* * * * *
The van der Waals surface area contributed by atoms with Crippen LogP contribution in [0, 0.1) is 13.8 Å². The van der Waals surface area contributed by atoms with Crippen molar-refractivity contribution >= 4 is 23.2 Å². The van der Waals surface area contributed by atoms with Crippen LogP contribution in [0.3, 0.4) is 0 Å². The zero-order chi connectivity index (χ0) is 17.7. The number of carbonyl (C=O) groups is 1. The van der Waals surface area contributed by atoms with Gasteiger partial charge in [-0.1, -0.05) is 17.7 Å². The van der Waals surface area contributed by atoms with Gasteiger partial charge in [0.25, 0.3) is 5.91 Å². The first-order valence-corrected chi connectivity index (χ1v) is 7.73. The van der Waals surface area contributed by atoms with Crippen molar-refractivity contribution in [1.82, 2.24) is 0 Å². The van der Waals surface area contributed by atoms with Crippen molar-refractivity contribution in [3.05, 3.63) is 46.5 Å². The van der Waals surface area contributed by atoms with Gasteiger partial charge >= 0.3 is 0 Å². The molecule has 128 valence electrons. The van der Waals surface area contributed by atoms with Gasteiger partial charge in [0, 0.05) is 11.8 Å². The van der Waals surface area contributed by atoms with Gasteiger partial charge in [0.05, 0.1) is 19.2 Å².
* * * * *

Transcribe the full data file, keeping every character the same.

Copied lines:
The van der Waals surface area contributed by atoms with Crippen LogP contribution in [0, 0.1) is 13.8 Å². The van der Waals surface area contributed by atoms with Crippen molar-refractivity contribution >= 4 is 23.2 Å². The van der Waals surface area contributed by atoms with Crippen LogP contribution in [0.3, 0.4) is 0 Å². The zero-order chi connectivity index (χ0) is 17.7. The number of carbonyl (C=O) groups is 1. The van der Waals surface area contributed by atoms with Gasteiger partial charge in [-0.1, -0.05) is 17.7 Å². The van der Waals surface area contributed by atoms with Gasteiger partial charge in [0.25, 0.3) is 5.91 Å². The first-order valence-corrected chi connectivity index (χ1v) is 7.73. The van der Waals surface area contributed by atoms with Crippen molar-refractivity contribution in [1.82, 2.24) is 0 Å². The van der Waals surface area contributed by atoms with Crippen molar-refractivity contribution in [3.05, 3.63) is 46.5 Å². The van der Waals surface area contributed by atoms with Gasteiger partial charge >= 0.3 is 0 Å². The molecule has 128 valence electrons. The van der Waals surface area contributed by atoms with Gasteiger partial charge in [0, 0.05) is 11.8 Å². The van der Waals surface area contributed by atoms with Gasteiger partial charge in [0.05, 0.1) is 19.2 Å².